Days after multiple videos featuring Bryson DeChambeau playing slowly at The Northern Trust, the PGA Tour has announced they'll review their pace-of-play policy.
The PGA Tour pace-of-play policy currently only applies to players in groups that have fallen off the pace. It's at that point a player has 40 or 50 seconds to hit a shot when they're on the clock. If a player receives a bad time while on the clock, they're warned. With a second violation while on the clock, a player receives a one-stroke penalty. The Tour has indicated an unwillingness to dole out stroke penalties for slow play because of the potential seven-figure impact it can have on players.
However, the pair of DeChambeau incidents, combined with outspoken players like Rory McIlroy and Brooks Koepka speaking up for more penalties, has apparently compelled the Tour to turn to exploring a policy that would cover players at all times during a tournament.
“We know that the individual habits of players when they are preparing to hit a shot can quickly become a focal point in today’s world, and our players and fans are very passionate about this issue,” said Tyler Dennis, the PGA Tour Chief of Operations, to PGATour.com. “We have leveraged our ShotLink technology to provide every player with a pace of play report that they can access which breaks down the varying parts of their game and gives feedback on the amount of time on average that the player takes to hit a particular shot.
“We are currently in the process of reviewing this aspect of pace of play and asking ourselves, ‘Is there a better way to do it?’ We think technology definitely plays a key role in all of this and we are thinking about new and innovative ways to use it to address these situations.”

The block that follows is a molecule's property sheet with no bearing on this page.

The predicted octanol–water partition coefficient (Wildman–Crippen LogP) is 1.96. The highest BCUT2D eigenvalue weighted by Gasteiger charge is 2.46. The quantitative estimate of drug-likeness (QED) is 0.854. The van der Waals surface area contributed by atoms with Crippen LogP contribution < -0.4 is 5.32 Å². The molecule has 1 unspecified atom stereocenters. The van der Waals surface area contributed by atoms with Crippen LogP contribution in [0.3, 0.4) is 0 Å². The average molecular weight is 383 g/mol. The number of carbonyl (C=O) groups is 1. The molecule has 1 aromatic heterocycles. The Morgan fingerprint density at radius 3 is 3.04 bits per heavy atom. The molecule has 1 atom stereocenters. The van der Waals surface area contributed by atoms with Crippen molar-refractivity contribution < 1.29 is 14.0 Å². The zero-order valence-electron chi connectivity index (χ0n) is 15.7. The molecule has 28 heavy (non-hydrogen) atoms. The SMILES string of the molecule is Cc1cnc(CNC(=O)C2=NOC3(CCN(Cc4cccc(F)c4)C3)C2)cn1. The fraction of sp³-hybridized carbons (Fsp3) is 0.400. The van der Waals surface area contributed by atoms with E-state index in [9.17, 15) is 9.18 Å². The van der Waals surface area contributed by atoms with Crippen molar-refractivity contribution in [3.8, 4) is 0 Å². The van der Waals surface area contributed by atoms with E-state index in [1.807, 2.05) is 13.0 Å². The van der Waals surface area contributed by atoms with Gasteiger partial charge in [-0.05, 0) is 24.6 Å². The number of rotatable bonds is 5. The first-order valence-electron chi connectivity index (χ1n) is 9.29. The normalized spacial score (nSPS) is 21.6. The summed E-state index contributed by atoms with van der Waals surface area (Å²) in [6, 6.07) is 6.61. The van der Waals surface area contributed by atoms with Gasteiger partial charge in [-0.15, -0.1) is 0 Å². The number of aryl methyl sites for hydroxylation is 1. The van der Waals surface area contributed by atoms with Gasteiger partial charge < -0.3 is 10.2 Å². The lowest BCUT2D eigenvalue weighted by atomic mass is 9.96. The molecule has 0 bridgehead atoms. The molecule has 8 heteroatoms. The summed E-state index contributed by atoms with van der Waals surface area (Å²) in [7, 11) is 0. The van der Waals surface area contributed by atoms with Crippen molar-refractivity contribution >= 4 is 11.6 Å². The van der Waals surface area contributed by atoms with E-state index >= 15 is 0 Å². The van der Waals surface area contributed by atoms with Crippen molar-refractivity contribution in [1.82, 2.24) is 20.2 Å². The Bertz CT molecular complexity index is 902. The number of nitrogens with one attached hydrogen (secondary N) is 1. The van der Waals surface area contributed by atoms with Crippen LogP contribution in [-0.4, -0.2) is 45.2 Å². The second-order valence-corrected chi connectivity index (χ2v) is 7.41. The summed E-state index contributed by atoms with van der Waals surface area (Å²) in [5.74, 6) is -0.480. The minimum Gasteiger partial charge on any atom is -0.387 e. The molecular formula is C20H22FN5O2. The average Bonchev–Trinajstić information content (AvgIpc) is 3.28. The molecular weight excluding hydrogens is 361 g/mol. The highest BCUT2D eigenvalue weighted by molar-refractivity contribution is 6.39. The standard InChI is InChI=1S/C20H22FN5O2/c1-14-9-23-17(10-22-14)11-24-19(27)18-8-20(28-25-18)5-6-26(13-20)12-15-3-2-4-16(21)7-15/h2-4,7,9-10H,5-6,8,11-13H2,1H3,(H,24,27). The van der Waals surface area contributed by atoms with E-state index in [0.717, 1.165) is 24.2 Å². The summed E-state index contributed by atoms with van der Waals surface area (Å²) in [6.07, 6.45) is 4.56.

Of course, there are a number of factors affecting pace of play in a holistic sense, including tee-time spacing, course setup, crowd size and more. DeChambeau has been insistent that he walks quickly between shots so as to keep up with pace. However, keeping up with expected time par -- the amount of time the PGA Tour targets for players to finish each round -- is different than the time a player takes to hit a shot once it's their turn. Perhaps the Tour's announcement is a public acknowledgment that, while tournaments finish on time and players typically finish total rounds near the Tour's goals, individual players take a particularly long time to play and it gives them a competitive advantage over players who want to play faster.
The Tour said it is open to doling out penalties to players who are inordinately slow, even if their group isn't behind the overall pace.
The question is if anything will come of this. The Tour could decide to keep things the same in the short term while figuring out a new plan. They could decide to do nothing different. But at this point, it's clear the PGA Tour knows they have a problem on their hands in terms of fan perception and player satisfaction -- that is, at least the faster ones.